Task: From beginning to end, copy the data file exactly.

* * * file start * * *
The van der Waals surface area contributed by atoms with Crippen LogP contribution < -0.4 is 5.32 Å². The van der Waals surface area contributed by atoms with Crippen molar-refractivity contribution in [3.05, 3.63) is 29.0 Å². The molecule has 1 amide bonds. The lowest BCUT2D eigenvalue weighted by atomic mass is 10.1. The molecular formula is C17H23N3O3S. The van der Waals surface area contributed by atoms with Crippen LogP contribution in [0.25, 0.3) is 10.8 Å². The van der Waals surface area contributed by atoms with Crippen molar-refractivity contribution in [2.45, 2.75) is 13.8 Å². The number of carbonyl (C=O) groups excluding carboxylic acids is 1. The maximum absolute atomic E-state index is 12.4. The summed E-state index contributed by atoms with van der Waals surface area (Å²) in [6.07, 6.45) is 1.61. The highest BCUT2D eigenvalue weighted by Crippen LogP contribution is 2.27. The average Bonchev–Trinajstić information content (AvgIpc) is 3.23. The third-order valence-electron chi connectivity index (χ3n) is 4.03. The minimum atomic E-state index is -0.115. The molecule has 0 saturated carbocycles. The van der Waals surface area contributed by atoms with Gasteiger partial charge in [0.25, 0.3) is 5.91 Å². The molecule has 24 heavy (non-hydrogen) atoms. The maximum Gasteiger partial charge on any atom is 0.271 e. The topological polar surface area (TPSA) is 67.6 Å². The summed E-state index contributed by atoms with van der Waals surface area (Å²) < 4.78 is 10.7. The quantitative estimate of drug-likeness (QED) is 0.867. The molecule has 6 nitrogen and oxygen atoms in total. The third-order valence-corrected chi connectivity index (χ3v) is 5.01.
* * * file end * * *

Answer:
The van der Waals surface area contributed by atoms with Crippen LogP contribution < -0.4 is 5.32 Å². The van der Waals surface area contributed by atoms with Crippen molar-refractivity contribution in [3.05, 3.63) is 29.0 Å². The molecule has 1 amide bonds. The lowest BCUT2D eigenvalue weighted by atomic mass is 10.1. The molecular formula is C17H23N3O3S. The van der Waals surface area contributed by atoms with Crippen LogP contribution in [0.25, 0.3) is 10.8 Å². The van der Waals surface area contributed by atoms with Crippen molar-refractivity contribution in [2.45, 2.75) is 13.8 Å². The number of carbonyl (C=O) groups excluding carboxylic acids is 1. The maximum absolute atomic E-state index is 12.4. The summed E-state index contributed by atoms with van der Waals surface area (Å²) in [6.07, 6.45) is 1.61. The highest BCUT2D eigenvalue weighted by Crippen LogP contribution is 2.27. The average Bonchev–Trinajstić information content (AvgIpc) is 3.23. The third-order valence-electron chi connectivity index (χ3n) is 4.03. The minimum atomic E-state index is -0.115. The molecule has 0 saturated carbocycles. The van der Waals surface area contributed by atoms with Gasteiger partial charge in [0.25, 0.3) is 5.91 Å². The molecule has 24 heavy (non-hydrogen) atoms. The maximum Gasteiger partial charge on any atom is 0.271 e. The topological polar surface area (TPSA) is 67.6 Å². The summed E-state index contributed by atoms with van der Waals surface area (Å²) < 4.78 is 10.7. The quantitative estimate of drug-likeness (QED) is 0.867. The molecule has 6 nitrogen and oxygen atoms in total. The third-order valence-corrected chi connectivity index (χ3v) is 5.01.